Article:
Fireground communications: How to make it great

Your firefighters and responders need basic communications training, or you are doing them not only a disservice, but you are risking their lives

How many times have you been involved in a critique of an incident or training exercise and listened to participants complain about our number one issue in the fire service, communications?

Regardless of technological breakthroughs and the latest in digital communications, we still are plagued with communications issues. We have attempted to draw attention to this drawback in the acronym LCES:

Escape Routes
Safety Zones

While initially adopted in the wildland firefighting world, the acronym was quickly adopted by structural firefighters. While this is commendable, we still suffer with communications issues on all incidents, and our personnel, while well trained, still hit their heads against the communications wall.

There are various reasons, some simple, some more complex. Let us explore basic communications issues along with potential solutions.

Communications basics
Do you train your personnel to recognize communications blocks? Many fire academy classes utilize the old basic communications exercise where we whisper a message in one student's ear, and transfer to the next student and so on by whisper until we get to the last student and ask them to state what the message was.

You would be surprised by what comes out after going through 20 or 30 students. Is this an example of real world issues? Absolutely!

In the wildland fire world, we teach the 10 Standard Fire Orders and 18 Situations That Shout Watch Out.

 These form the basis for LCES, and offer valuable insight to activities not just on wildland incidents, but other emergencies as well. Two of my favorite Fire Orders are:

1. Maintain prompt communications with your forces, your supervisor, and adjoining forces.
2. Give clear instructions and ensure they are understood.

This demonstrates our clear understanding of how important communications is to emergency services personnel. In the 18 Situations That Shout Watch Out, we have more examples of the need for communication:

1. Uninformed on strategy, tactics, and hazards.
2. Instructions and assignments not clear.
3. No communication link with crewmembers/supervisors.
4. Cannot see main fire, not in contact with anyone who can.

Out of the 28 total Fire Orders and Watch Out Situations, six cover communications, hence the "C" in LCES.

We train our personnel to don and doff SCBAs in the dark, tie knots behind their back, couple and uncouple hose blindfolded, and perform a myriad of what we consider essential tasks in the dark.

Yet do we truly prepare them to COMMUNICATE? I fear not, and this is what is going to pose one of the most significant threats to our staff.

When you mention communications, the first thoughts revolve around radios, cell phones, microwave links, narrowband compliance, and other technical aspects.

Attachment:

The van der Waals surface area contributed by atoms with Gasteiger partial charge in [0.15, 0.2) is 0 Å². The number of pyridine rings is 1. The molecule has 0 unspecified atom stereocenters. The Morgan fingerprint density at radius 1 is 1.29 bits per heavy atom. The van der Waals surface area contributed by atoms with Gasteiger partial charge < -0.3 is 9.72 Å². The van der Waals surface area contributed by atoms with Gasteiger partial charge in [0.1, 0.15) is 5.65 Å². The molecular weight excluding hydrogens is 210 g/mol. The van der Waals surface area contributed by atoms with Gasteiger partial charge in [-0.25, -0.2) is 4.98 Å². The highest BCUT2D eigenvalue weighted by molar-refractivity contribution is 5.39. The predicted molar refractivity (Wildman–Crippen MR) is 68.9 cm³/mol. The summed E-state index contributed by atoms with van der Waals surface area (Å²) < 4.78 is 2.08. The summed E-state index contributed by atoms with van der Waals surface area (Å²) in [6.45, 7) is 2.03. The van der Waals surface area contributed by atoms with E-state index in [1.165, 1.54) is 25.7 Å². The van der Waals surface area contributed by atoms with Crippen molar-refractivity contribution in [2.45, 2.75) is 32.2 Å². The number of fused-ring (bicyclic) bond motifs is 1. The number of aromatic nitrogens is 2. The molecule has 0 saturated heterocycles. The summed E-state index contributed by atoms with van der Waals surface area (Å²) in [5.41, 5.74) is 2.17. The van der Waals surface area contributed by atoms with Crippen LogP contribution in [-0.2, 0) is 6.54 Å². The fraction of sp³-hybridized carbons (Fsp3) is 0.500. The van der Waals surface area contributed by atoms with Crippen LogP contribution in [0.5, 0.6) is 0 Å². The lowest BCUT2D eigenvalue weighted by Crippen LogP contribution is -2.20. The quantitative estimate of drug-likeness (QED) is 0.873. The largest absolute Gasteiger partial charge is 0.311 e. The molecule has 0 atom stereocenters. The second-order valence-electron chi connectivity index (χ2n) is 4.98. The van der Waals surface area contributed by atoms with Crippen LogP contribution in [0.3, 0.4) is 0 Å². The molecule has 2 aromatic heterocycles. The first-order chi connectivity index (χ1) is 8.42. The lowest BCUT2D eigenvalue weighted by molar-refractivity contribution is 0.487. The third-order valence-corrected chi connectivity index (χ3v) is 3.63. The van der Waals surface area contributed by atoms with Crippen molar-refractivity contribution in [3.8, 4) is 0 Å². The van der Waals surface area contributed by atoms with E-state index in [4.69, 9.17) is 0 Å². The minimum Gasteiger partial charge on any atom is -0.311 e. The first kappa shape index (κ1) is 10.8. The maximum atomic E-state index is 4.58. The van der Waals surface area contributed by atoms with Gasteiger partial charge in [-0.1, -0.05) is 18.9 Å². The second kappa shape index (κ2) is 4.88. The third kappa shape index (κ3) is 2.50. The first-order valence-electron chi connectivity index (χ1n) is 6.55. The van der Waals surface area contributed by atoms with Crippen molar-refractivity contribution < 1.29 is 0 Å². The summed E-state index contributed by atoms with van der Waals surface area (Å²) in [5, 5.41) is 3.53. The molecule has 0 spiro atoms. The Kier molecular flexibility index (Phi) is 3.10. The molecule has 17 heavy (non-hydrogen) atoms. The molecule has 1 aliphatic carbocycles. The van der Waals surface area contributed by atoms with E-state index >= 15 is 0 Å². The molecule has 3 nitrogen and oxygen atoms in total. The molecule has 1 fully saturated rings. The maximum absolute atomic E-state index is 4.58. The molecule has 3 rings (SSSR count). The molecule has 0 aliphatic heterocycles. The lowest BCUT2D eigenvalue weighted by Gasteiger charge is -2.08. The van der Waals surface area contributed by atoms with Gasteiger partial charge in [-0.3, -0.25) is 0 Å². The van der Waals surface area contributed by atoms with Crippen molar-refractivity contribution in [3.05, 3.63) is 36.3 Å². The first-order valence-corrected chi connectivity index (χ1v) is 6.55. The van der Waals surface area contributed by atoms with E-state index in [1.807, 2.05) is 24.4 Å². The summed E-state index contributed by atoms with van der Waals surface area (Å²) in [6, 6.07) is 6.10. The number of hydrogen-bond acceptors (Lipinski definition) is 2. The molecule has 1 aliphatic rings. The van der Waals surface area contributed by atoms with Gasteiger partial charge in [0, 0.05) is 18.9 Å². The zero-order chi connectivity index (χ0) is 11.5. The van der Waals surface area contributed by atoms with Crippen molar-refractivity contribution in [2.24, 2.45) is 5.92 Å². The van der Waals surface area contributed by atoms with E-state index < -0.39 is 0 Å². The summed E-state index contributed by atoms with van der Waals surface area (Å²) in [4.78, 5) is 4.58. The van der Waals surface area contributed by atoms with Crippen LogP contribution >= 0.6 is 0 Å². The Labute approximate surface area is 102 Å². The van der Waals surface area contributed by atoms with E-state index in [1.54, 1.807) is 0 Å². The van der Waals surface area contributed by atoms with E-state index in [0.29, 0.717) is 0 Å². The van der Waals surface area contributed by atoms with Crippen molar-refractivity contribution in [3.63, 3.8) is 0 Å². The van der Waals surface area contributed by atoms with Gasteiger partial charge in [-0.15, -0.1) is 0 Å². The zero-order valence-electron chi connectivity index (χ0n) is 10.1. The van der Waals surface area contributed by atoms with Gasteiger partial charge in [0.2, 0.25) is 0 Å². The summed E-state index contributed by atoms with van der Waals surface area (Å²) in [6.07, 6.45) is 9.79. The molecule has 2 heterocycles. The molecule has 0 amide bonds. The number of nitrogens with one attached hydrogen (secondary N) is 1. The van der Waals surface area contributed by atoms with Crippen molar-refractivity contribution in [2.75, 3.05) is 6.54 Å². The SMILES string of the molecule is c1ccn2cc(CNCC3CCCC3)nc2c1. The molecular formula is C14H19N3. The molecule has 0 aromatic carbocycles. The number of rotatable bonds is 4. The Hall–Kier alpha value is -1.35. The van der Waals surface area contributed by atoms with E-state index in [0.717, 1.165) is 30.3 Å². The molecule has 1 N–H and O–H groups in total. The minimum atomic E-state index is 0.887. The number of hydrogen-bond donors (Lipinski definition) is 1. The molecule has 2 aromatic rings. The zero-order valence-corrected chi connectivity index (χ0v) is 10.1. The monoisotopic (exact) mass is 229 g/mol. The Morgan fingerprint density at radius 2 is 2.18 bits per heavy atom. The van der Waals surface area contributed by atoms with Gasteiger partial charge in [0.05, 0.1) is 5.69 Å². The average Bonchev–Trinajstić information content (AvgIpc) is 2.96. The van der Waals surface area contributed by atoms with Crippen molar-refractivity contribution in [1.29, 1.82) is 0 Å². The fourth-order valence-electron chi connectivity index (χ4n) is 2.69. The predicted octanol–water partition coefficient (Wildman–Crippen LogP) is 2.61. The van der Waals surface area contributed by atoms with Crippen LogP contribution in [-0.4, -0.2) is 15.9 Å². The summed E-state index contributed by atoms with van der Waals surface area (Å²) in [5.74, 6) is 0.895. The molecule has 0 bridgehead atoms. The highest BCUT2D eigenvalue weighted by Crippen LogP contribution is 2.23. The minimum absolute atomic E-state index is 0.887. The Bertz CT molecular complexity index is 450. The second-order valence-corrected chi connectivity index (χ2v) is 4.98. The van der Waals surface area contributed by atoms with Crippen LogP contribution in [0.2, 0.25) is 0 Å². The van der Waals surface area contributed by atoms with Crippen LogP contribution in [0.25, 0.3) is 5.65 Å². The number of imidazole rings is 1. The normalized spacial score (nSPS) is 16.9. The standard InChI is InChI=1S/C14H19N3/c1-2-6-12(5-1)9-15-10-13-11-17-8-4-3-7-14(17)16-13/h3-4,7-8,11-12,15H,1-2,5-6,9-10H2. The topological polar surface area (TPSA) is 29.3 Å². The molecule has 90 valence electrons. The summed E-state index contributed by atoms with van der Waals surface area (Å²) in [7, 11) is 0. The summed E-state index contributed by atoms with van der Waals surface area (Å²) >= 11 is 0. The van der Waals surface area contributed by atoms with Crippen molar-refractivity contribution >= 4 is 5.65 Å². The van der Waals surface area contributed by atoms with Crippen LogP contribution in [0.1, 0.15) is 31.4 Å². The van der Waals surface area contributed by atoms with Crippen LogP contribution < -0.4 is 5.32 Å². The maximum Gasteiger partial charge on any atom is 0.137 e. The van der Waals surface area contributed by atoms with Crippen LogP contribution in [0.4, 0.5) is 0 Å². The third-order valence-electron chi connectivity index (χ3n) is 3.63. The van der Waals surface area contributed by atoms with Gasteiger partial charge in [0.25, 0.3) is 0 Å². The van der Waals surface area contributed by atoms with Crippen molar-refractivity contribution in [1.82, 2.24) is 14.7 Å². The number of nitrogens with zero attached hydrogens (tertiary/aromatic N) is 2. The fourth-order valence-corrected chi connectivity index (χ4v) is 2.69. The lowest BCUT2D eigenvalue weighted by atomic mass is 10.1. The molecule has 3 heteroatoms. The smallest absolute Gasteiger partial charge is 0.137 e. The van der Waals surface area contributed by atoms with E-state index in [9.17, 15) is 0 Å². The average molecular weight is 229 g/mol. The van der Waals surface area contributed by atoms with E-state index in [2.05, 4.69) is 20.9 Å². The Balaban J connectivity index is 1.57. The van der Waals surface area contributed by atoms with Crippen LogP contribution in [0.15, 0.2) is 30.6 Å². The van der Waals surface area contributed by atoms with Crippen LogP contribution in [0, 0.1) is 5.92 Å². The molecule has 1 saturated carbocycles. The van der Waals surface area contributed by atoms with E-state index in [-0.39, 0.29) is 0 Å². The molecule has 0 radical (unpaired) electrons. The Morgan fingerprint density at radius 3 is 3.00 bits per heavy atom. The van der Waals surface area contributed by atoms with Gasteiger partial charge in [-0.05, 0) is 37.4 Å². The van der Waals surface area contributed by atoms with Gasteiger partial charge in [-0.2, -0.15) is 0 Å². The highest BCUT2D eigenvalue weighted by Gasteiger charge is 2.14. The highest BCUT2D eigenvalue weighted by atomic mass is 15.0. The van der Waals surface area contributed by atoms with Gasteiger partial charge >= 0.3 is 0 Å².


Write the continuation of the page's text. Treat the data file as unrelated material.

What about BASIC communications. I have met and worked with individuals that can be characterized as poor communicators at best in the non-emergency world. This can translate to disaster on the fireground.

You may be surprised to learn how few of your firefighters know emergency communications signals such as evacuation signals or rope tugs during a structural search.

We all have portable radios, right? Wrong! I am still submitting grant applications for departments that lack sufficient portable radios and there are other departments struggling to meet narrowband radio requirements.

Have you ever had a portable radio malfunction? Have a battery go dead? In the industrial fire world, we struggle with communications during refinery fires or pipeline release due to loud noises that block communications.

Your firefighters and responders need basic communications training, or you are doing them not only a disservice, but you are risking their lives.

Take a few minutes at each training session to practice a form of communication. Instructors are taught to read body language of students, so you should be able to see if your students are uncomfortable or do not understand. Practice "OATH" rope signals:

One tug = OK
Two tug = Advance
Three tug = Take Up Slack
Four tug = Help

Practice hand signals used by your department, and evacuation signals and be sure that everyone understands what they mean.

Talk about emergency procedures of what to do when a portable radio fails, and review department SOPs.

Read, memorize and understand the 10 & 18, and how they apply to all firefighters, and the relationship between them and LCES. After dinner, in lieu of watching TV, take 10 minutes to review communications and discuss how your crew will adapt and overcome.

Communications do not need to be a negative aspect of emergency services. Think of the sense of accomplishment at your next critique when you get to say, "Well, when everything else went badly, our communications was GREAT!"

Does your department have exercises that you use to improve communications? If so, share them so others can learn.

Until next time, stay safe!

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